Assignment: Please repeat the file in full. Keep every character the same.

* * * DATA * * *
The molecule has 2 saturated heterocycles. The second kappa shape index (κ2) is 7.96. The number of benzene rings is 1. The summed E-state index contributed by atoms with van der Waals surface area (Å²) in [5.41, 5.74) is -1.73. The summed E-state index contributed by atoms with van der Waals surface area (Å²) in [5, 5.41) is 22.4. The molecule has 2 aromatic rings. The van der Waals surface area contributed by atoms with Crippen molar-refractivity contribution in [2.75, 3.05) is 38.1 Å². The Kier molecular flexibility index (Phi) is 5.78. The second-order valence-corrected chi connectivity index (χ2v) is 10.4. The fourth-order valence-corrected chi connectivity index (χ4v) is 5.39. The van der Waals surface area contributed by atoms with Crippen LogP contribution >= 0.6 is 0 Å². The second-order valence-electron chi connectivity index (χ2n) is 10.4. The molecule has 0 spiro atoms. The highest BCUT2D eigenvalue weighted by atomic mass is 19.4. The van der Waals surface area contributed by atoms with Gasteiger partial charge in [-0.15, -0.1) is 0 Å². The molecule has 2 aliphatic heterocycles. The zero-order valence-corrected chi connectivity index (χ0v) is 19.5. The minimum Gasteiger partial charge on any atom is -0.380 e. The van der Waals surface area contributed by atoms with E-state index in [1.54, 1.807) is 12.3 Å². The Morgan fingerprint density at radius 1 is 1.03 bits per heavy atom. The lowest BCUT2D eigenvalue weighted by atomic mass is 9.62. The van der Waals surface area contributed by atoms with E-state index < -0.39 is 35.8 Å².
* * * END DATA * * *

The molecule has 2 saturated heterocycles. The second kappa shape index (κ2) is 7.96. The number of benzene rings is 1. The summed E-state index contributed by atoms with van der Waals surface area (Å²) in [5.41, 5.74) is -1.73. The summed E-state index contributed by atoms with van der Waals surface area (Å²) in [5, 5.41) is 22.4. The molecule has 2 aromatic rings. The van der Waals surface area contributed by atoms with Crippen molar-refractivity contribution in [2.75, 3.05) is 38.1 Å². The Kier molecular flexibility index (Phi) is 5.78. The second-order valence-corrected chi connectivity index (χ2v) is 10.4. The fourth-order valence-corrected chi connectivity index (χ4v) is 5.39. The van der Waals surface area contributed by atoms with Crippen LogP contribution >= 0.6 is 0 Å². The second-order valence-electron chi connectivity index (χ2n) is 10.4. The molecule has 0 spiro atoms. The highest BCUT2D eigenvalue weighted by atomic mass is 19.4. The van der Waals surface area contributed by atoms with Gasteiger partial charge in [-0.15, -0.1) is 0 Å². The molecule has 2 aliphatic heterocycles. The zero-order valence-corrected chi connectivity index (χ0v) is 19.5. The minimum Gasteiger partial charge on any atom is -0.380 e. The van der Waals surface area contributed by atoms with E-state index in [1.54, 1.807) is 12.3 Å². The Morgan fingerprint density at radius 1 is 1.03 bits per heavy atom. The lowest BCUT2D eigenvalue weighted by atomic mass is 9.62. The van der Waals surface area contributed by atoms with E-state index < -0.39 is 35.8 Å².